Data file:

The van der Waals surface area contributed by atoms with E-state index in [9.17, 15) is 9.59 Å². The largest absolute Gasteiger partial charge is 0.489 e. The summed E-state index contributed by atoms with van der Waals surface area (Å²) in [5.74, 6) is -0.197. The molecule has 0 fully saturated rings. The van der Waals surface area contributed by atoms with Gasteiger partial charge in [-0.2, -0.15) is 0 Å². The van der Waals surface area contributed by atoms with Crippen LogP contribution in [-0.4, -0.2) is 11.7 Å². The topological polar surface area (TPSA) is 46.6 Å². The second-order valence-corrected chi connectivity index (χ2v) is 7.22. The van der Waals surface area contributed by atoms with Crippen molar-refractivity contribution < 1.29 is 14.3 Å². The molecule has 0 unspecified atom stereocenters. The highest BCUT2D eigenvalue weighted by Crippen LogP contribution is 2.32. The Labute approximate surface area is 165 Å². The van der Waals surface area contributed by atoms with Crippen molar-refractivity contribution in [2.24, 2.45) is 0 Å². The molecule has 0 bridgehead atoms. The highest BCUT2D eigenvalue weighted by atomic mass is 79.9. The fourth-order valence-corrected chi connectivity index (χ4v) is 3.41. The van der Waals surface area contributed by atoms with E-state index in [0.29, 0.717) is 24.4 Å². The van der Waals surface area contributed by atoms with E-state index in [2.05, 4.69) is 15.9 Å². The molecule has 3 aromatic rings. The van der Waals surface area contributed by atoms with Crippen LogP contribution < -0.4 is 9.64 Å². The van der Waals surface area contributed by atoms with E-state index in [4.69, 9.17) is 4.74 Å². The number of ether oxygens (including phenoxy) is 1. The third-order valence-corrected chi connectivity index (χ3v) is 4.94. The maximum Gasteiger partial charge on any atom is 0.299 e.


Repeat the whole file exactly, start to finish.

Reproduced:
The van der Waals surface area contributed by atoms with E-state index in [9.17, 15) is 9.59 Å². The largest absolute Gasteiger partial charge is 0.489 e. The summed E-state index contributed by atoms with van der Waals surface area (Å²) in [5.74, 6) is -0.197. The molecule has 0 fully saturated rings. The van der Waals surface area contributed by atoms with Gasteiger partial charge in [-0.2, -0.15) is 0 Å². The van der Waals surface area contributed by atoms with Crippen LogP contribution in [-0.4, -0.2) is 11.7 Å². The topological polar surface area (TPSA) is 46.6 Å². The second-order valence-corrected chi connectivity index (χ2v) is 7.22. The van der Waals surface area contributed by atoms with Crippen molar-refractivity contribution < 1.29 is 14.3 Å². The molecule has 0 unspecified atom stereocenters. The highest BCUT2D eigenvalue weighted by Crippen LogP contribution is 2.32. The Labute approximate surface area is 165 Å². The van der Waals surface area contributed by atoms with Crippen molar-refractivity contribution in [2.24, 2.45) is 0 Å². The molecule has 0 bridgehead atoms. The highest BCUT2D eigenvalue weighted by atomic mass is 79.9. The fourth-order valence-corrected chi connectivity index (χ4v) is 3.41. The van der Waals surface area contributed by atoms with E-state index in [0.29, 0.717) is 24.4 Å². The van der Waals surface area contributed by atoms with E-state index in [2.05, 4.69) is 15.9 Å². The molecule has 3 aromatic rings. The van der Waals surface area contributed by atoms with Crippen LogP contribution < -0.4 is 9.64 Å². The van der Waals surface area contributed by atoms with E-state index in [4.69, 9.17) is 4.74 Å². The number of ether oxygens (including phenoxy) is 1. The third-order valence-corrected chi connectivity index (χ3v) is 4.94. The maximum Gasteiger partial charge on any atom is 0.299 e.